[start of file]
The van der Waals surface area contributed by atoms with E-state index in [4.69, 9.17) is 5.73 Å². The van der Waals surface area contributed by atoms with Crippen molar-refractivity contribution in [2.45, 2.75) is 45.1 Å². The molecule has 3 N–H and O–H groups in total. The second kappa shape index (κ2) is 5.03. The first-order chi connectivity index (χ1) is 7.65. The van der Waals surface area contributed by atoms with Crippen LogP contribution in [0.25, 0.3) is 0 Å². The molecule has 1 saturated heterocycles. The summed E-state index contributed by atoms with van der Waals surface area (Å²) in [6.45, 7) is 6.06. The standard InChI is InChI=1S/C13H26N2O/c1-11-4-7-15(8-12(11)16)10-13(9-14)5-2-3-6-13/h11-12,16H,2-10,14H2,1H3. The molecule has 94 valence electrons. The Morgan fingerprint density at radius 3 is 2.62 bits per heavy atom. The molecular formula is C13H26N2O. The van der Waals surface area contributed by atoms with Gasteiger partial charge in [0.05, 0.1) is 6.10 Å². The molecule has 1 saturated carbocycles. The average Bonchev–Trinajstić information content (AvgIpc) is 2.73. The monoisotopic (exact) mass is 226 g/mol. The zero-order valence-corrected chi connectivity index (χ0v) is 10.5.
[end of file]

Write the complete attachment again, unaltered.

The van der Waals surface area contributed by atoms with E-state index in [4.69, 9.17) is 5.73 Å². The van der Waals surface area contributed by atoms with Crippen molar-refractivity contribution in [2.45, 2.75) is 45.1 Å². The molecule has 3 N–H and O–H groups in total. The second kappa shape index (κ2) is 5.03. The first-order chi connectivity index (χ1) is 7.65. The van der Waals surface area contributed by atoms with Crippen LogP contribution in [0.25, 0.3) is 0 Å². The molecule has 1 saturated heterocycles. The summed E-state index contributed by atoms with van der Waals surface area (Å²) in [6.45, 7) is 6.06. The standard InChI is InChI=1S/C13H26N2O/c1-11-4-7-15(8-12(11)16)10-13(9-14)5-2-3-6-13/h11-12,16H,2-10,14H2,1H3. The molecule has 94 valence electrons. The Morgan fingerprint density at radius 3 is 2.62 bits per heavy atom. The molecular formula is C13H26N2O. The van der Waals surface area contributed by atoms with Gasteiger partial charge in [0.05, 0.1) is 6.10 Å². The molecule has 1 saturated carbocycles. The average Bonchev–Trinajstić information content (AvgIpc) is 2.73. The monoisotopic (exact) mass is 226 g/mol. The zero-order valence-corrected chi connectivity index (χ0v) is 10.5.